Ginger miso pumpkin soup

Summer is here, and with it so are fiery days and still, soporific nights. There’s some romance to these sweltering evenings, but for the most part it is the start of months and months of scorching skin and that odd dizzy sensation that always accompanies temperatures north of forty degrees for me. By all accounts we’re in for a heatwave so I’m steeling myself for a whole summer of swooning.

As with every season, the way we eat must change when transitioning from cool to sweltering (to say just ‘hot’ is doing the Indian summer a disservice), and suddenly little bits, lots of grazing, and things that are crunchy and crispy start to appeal. Watermelon, cucumber, salad, and things like gazpacho. Gazpacho is actually a wonder, in that it is cold, satiates my savoury craving, and also ticks all those ‘hydration’ boxes with double water-whammy of both tomato and cucumber. Basically, perfect summer meals are cold, fresh, and not cooked by me.

But while I love a good, fresh, raw situation, my constitution and my digestion usually demand some sort of cooking, even of a gentler sort. I was never really a soup person because I largely associate it with the sweetcorn chicken or hot and sour soups of my childhood (of which I am fond, sort of, but not particularly keen to ever order) until fairly recently, when the lovely qualities of, for instance, a good tom kha or a fresh pea soup started to really, really appeal. While soup isn’t really the sort of thing you’d necessarily reach for at the start of the hot season, it is something to consider, as they’re light, filling, and nutritious alternatives to full meals at a time when, let’s be honest, your body’s every function is protesting being spit-roasted in the summer sun.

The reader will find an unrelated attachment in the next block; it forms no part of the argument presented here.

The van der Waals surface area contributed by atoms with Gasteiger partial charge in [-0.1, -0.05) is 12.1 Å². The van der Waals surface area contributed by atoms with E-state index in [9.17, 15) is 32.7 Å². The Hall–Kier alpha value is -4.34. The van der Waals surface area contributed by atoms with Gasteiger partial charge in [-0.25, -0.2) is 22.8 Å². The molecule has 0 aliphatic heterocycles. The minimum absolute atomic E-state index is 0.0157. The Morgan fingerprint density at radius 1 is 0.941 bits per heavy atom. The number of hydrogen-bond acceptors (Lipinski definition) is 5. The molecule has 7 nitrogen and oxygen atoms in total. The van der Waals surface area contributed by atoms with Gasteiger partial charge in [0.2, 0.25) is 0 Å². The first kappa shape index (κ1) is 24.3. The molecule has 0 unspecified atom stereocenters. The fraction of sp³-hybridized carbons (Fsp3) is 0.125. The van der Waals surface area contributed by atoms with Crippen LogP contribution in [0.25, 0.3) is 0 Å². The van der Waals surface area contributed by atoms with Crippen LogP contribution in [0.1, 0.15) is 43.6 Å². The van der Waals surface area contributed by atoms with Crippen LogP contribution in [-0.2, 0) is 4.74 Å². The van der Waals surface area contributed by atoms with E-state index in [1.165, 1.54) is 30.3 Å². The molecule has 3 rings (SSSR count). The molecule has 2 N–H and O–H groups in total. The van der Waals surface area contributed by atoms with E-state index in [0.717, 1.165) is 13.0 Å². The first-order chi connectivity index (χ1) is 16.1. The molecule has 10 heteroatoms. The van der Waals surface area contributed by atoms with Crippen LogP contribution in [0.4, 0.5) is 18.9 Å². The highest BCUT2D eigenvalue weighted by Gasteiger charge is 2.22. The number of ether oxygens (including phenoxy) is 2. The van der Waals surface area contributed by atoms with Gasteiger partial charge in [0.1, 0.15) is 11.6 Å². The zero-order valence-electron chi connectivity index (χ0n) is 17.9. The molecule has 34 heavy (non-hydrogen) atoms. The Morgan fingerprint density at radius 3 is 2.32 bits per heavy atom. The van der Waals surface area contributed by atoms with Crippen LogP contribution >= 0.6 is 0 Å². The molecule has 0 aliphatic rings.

Perfect summer meals are cold, fresh, and not cooked by me.

My veggie guy still has lovely pumpkin, and coupled with a few sweet potatoes, some bright carrots, and a spoonful of miso you have a bowlful of something salty and savoury that is ideal on a summer evening. The ingredients are really more associated with a winter warmer, but it is bright and flavoursome, and I don’t really care. This particular soup is probably heartier than you’d expect from a summer recipe, but taters will keep your blood sugar stable while the lovely probiotics in the miso will keep your gut happy.


To make the soup, drizzle pumpkin, sweet potato, and carrots with olive oil and Himalayan salt before popping in the oven for 20—25 minutes or until tender. Meanwhile dissolve a heaped spoonful of miso paste with two cups of water and set aside.

Heat ghee in a large, heavy-bottomed pot over medium heat, add onion and cook until browned. Add ginger, garlic and a splash of apple cider vinegar and then cool for a few minutes. Add in the roast vegetables, dissolved miso and two more cups of water. Stir and allow to simmer (not boil) for 10-15 minutes.

Once done, take off the heat, allow to cool slightly and then purée until at the consistency you like. Top with anything you like: spring onions, shichimi powder, sunflower seeds, toasted pine nuts or sesame seeds, or crumbled feta. Ladle into bowls or mugs, and enjoy.